After all, no one can say with absolute certainty how our mind works, but if you get into the idea that our conscious mind is the one at the front in full, living and immediate technicolour, enabling us to make our conscious decisions and giving us our spontaneous actions, whilst our unconscious mind is the slightly blurry one at the back working quietly away, then I don’t think you will go far wrong.
The important thing to be understood is that there is a huge gap in ability and power between the unconscious mind and the conscious one, and it is that gap we really need to be aware of, so we can gain maximum benefit.
The danger is that if we feed too much detrimental information, whether by thought or action, back to our unconscious mind then it will store everything indefinitely and we can end up in a spiral of negative actions and behaviour. That is why I believe even the most basic understanding of our unconscious can pay dividends for wellbeing.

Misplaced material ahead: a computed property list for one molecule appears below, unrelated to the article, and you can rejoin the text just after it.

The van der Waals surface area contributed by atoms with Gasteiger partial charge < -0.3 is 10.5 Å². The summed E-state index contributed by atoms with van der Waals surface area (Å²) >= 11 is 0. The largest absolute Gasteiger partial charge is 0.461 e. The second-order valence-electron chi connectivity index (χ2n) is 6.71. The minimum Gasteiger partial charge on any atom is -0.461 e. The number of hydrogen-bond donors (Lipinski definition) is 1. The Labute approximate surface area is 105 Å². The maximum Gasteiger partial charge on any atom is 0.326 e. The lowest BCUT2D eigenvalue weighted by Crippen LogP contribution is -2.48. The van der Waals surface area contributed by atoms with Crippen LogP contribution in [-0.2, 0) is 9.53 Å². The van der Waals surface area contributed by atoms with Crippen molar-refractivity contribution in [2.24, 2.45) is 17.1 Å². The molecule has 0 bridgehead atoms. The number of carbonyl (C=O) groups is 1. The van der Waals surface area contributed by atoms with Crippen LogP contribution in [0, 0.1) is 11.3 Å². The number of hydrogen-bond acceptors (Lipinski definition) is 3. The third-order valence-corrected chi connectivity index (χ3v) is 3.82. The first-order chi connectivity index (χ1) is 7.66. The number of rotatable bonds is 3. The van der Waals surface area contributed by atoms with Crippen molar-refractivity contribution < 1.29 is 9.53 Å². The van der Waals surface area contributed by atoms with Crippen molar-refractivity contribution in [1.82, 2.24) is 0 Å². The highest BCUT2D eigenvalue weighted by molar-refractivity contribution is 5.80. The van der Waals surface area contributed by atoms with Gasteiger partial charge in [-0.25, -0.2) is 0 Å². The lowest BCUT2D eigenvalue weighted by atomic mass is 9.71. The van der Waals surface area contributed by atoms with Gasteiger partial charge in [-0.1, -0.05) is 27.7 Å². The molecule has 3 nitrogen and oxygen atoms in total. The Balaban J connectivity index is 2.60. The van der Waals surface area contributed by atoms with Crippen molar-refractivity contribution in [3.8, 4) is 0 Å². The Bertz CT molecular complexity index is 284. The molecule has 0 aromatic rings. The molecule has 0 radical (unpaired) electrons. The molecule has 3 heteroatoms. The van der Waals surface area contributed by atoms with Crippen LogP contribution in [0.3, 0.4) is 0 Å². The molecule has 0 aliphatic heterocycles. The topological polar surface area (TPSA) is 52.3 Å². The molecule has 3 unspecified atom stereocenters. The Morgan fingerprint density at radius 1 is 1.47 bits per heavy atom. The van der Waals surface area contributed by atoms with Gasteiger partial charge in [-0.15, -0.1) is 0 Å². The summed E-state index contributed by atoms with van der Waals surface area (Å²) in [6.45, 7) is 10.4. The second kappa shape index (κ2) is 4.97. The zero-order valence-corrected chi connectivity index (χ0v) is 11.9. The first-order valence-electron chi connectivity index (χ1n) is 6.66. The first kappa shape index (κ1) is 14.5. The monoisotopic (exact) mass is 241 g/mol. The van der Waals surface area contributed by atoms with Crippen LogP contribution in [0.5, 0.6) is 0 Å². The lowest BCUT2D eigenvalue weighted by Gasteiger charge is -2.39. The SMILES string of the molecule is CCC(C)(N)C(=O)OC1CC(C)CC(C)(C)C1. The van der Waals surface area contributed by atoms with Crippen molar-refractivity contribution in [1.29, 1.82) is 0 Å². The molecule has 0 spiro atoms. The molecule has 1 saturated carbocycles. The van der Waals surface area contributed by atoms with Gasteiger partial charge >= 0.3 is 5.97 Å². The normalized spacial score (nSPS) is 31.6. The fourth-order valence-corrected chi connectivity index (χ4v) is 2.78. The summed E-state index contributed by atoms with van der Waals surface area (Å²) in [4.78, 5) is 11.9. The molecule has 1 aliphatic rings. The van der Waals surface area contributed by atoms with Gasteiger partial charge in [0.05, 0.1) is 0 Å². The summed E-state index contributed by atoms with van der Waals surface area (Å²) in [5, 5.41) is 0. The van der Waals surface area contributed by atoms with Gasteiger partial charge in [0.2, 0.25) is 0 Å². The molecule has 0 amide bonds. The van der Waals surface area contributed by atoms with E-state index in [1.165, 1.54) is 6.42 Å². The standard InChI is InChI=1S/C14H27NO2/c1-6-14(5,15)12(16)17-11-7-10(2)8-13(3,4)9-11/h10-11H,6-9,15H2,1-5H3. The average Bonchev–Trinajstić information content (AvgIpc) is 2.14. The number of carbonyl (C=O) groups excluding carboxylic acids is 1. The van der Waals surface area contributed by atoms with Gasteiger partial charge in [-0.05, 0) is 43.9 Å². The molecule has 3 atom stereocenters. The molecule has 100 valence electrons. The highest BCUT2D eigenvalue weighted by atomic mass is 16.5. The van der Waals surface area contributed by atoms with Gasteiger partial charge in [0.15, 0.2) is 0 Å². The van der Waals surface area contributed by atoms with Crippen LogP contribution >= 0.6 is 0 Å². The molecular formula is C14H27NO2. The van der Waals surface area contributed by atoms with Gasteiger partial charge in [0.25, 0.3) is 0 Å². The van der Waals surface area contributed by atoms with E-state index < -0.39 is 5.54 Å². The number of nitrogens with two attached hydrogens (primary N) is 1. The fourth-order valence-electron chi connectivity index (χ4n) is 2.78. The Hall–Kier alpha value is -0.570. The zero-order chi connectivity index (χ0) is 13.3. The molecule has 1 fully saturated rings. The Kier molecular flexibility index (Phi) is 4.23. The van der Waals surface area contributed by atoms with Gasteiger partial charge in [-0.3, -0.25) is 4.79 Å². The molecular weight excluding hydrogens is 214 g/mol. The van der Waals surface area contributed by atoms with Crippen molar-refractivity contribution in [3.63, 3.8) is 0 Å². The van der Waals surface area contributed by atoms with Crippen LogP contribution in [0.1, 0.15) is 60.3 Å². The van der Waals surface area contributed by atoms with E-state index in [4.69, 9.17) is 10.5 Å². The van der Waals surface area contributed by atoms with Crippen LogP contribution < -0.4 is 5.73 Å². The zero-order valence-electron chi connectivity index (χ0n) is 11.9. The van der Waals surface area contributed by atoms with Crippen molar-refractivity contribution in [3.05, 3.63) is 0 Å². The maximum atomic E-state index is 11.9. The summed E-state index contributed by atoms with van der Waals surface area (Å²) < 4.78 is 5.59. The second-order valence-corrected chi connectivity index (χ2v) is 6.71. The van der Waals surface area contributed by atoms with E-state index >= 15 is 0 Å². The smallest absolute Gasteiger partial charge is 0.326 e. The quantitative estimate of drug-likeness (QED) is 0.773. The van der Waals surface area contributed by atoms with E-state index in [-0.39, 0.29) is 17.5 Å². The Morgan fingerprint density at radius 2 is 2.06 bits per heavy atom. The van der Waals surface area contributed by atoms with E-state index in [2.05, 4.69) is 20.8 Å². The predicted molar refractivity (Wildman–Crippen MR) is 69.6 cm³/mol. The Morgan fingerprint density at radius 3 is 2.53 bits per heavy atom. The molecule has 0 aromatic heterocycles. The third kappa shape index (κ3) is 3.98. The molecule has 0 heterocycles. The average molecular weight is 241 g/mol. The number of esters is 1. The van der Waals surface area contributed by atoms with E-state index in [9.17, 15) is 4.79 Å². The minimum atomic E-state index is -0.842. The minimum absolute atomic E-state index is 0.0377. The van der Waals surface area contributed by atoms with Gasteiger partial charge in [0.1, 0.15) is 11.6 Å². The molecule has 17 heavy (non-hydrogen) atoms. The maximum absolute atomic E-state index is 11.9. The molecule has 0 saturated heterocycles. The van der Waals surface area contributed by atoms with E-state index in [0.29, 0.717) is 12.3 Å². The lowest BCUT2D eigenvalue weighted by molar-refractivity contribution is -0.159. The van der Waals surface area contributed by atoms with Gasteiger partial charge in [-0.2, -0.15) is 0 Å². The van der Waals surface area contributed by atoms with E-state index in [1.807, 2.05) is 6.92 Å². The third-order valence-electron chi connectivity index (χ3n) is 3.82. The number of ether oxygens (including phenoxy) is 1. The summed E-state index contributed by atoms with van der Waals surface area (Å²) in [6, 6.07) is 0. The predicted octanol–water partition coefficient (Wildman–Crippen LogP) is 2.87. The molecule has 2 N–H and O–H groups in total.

So, here is a little taster as to its workings –
It’s here and now …
Yep, at this precise moment our unconscious is running the functions in the body – from the heart pumping to food digestion (… all that cake!) and fighting infection, – thus ensuring that we don’t have to consciously think about any of them as it deals with it all in the blink of your eye (which we don’t have to think about either!).
It goes back a long way ….